First stop: Madrid
I moved to Madrid 9 months ago. And since I've been here I have been able to experience so much, not only from the Spanish culture but also from so many other cultures thanks to the people around me - who constantly teach me about their customs.
Madrid is where the idea for this blog started, a few weeks after I launched the Turismo Tasty Instagram, but I had been hesitant on going for it just because I thought it would be a lot of work, nobody would read it, and many other excuses that I don't even care about anymore.
Because of these reasons, Madrid is the first stop - the airport from which my journey starts. And although I might at some point travel back in time and talk about places where I have been before Madrid, this idea was born here. So let me give you an idea of what can be done in this city. And by done I mean museums, parks, places to visit, because I am dedicating a separate post to Madrid's food and drink repertoire.
When you arrive to Madrid, the first thing to know is that the city is large, but the city centre, where most things are is pretty walkable. I recommend you get a metro card if you want to visit the Santiago Bernabeu, if you go all the way down to Matadero, or if you're short on time and can't have the delight of walking places - this city is truly magical for it.
This list is created in a sort of logical pathway - you can start from the top down, or from the bottom up. But you will see that the different spots are created in a West-East, or East-West direction and therefore are simple to trace on your visit. You can do this in 2 days, and get to see them all, or skip a few and make your trip shorter.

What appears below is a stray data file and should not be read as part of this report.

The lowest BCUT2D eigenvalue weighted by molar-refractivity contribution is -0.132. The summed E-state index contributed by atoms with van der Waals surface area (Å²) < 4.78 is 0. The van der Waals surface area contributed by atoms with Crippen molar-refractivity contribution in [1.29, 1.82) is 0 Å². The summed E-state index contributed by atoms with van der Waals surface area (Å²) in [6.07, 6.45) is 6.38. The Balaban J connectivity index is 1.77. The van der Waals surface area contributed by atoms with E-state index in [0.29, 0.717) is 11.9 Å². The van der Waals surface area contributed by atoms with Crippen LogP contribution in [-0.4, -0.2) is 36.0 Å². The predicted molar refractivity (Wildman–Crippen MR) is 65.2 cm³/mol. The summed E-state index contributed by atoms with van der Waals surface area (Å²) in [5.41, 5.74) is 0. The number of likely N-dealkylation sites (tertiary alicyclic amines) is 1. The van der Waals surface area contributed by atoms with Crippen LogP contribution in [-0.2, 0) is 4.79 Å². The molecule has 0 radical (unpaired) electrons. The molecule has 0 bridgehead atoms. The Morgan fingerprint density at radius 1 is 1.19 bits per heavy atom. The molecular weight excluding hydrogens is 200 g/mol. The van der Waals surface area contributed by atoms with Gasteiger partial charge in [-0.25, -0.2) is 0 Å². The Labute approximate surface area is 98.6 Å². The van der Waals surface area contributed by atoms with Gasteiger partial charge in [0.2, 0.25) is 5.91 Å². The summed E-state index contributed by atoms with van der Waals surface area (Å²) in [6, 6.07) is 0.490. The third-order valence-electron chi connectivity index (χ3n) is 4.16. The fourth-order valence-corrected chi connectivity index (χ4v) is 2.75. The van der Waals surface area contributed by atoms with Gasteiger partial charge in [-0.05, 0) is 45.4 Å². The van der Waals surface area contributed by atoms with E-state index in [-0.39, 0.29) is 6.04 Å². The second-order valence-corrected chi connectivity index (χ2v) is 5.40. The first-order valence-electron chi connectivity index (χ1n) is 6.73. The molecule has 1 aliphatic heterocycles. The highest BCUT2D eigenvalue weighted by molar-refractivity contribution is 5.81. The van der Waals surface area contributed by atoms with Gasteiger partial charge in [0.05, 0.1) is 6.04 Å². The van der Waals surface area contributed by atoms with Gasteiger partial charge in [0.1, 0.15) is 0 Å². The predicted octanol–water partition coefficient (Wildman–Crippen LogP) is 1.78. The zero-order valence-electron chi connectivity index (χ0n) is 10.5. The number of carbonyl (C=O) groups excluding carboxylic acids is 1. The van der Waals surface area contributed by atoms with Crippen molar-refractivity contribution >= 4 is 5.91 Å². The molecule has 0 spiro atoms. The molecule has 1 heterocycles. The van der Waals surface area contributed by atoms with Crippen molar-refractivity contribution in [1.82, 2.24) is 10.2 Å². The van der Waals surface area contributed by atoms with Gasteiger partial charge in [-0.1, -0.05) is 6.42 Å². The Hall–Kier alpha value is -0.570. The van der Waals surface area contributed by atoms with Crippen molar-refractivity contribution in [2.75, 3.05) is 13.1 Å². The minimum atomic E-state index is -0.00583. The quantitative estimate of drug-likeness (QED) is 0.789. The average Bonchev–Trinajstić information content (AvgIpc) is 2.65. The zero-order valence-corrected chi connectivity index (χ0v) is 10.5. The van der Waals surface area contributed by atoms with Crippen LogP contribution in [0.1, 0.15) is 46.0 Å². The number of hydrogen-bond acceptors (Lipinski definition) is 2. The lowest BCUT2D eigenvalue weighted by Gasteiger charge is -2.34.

Parque del Retiro:
Madrid's Central Park, even though in my opinion it's much more beautiful. You could walk this park for hours and not get bored. Would recommend you take a boat by the lake especially during sunset.
Palacio de Cristal: Located within Parque del Retiro, the Palace itself is stunning. Free entry and a quick visit it will not take much of your time... unless you want to stay and marvel at it for a while - which can be done too.
Museo del Prado: This is the most renown museum in Madrid, and it is definitely worth a visit if you meet one condition: Buy the Ticket IN ADVANCE online. I cannot emphasize it enough, because the line outside can get long (especially in the summer) and you can save so much time by being prepared. To see the most important parts, such as Velazquez' Las Meninas, or paintings by El Greco and Tiziano you will need 2 hours.
Estación de Atocha:
A visit that will not take too long, but is worth peeking into - because there is an indoor tropical garden with around 7,000 plants of 400 different species. It is also the station from which you travel in AVE (Fast train) around Spain - which can come in handy if you want a day trip to Segovia, Toledo or even Barcelona (ok... that's a stretch because Barcelona deserves more than a day visit).
Museo de la Reina Sofia:
In my opinion the best museum in Madrid. The pieces held here are more contemporary than the classic ones you will see at the Prado. The setting, an old hospital turned museum is spacious and you can walk around freely, to witness pieces by artists like Picasso, Dalí, Miró and Calder. The fact that there are less people here than at Prado also makes it a more attractive visit, in my opinion.